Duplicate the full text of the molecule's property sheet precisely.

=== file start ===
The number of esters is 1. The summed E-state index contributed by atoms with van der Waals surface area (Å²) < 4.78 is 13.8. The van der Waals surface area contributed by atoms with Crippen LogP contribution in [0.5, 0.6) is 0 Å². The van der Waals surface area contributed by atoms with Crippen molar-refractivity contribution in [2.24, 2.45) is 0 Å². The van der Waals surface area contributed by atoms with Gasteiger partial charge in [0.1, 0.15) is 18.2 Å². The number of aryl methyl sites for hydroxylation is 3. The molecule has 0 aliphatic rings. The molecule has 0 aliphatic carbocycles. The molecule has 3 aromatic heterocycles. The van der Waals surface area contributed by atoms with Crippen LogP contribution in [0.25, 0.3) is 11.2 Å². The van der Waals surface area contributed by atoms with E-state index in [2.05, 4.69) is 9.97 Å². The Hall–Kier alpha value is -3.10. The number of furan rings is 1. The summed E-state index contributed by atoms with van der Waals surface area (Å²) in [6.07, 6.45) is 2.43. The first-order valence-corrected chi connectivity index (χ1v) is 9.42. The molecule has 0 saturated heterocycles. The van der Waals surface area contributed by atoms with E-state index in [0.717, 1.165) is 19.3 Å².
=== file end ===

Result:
The number of esters is 1. The summed E-state index contributed by atoms with van der Waals surface area (Å²) < 4.78 is 13.8. The van der Waals surface area contributed by atoms with Crippen LogP contribution in [0.5, 0.6) is 0 Å². The van der Waals surface area contributed by atoms with Crippen molar-refractivity contribution in [2.24, 2.45) is 0 Å². The van der Waals surface area contributed by atoms with Gasteiger partial charge in [0.1, 0.15) is 18.2 Å². The number of aryl methyl sites for hydroxylation is 3. The molecule has 0 aliphatic rings. The molecule has 0 aliphatic carbocycles. The molecule has 3 aromatic heterocycles. The van der Waals surface area contributed by atoms with Crippen LogP contribution in [0.25, 0.3) is 11.2 Å². The van der Waals surface area contributed by atoms with E-state index in [2.05, 4.69) is 9.97 Å². The Hall–Kier alpha value is -3.10. The number of furan rings is 1. The summed E-state index contributed by atoms with van der Waals surface area (Å²) in [6.07, 6.45) is 2.43. The first-order valence-corrected chi connectivity index (χ1v) is 9.42. The molecule has 0 saturated heterocycles. The van der Waals surface area contributed by atoms with E-state index in [0.717, 1.165) is 19.3 Å².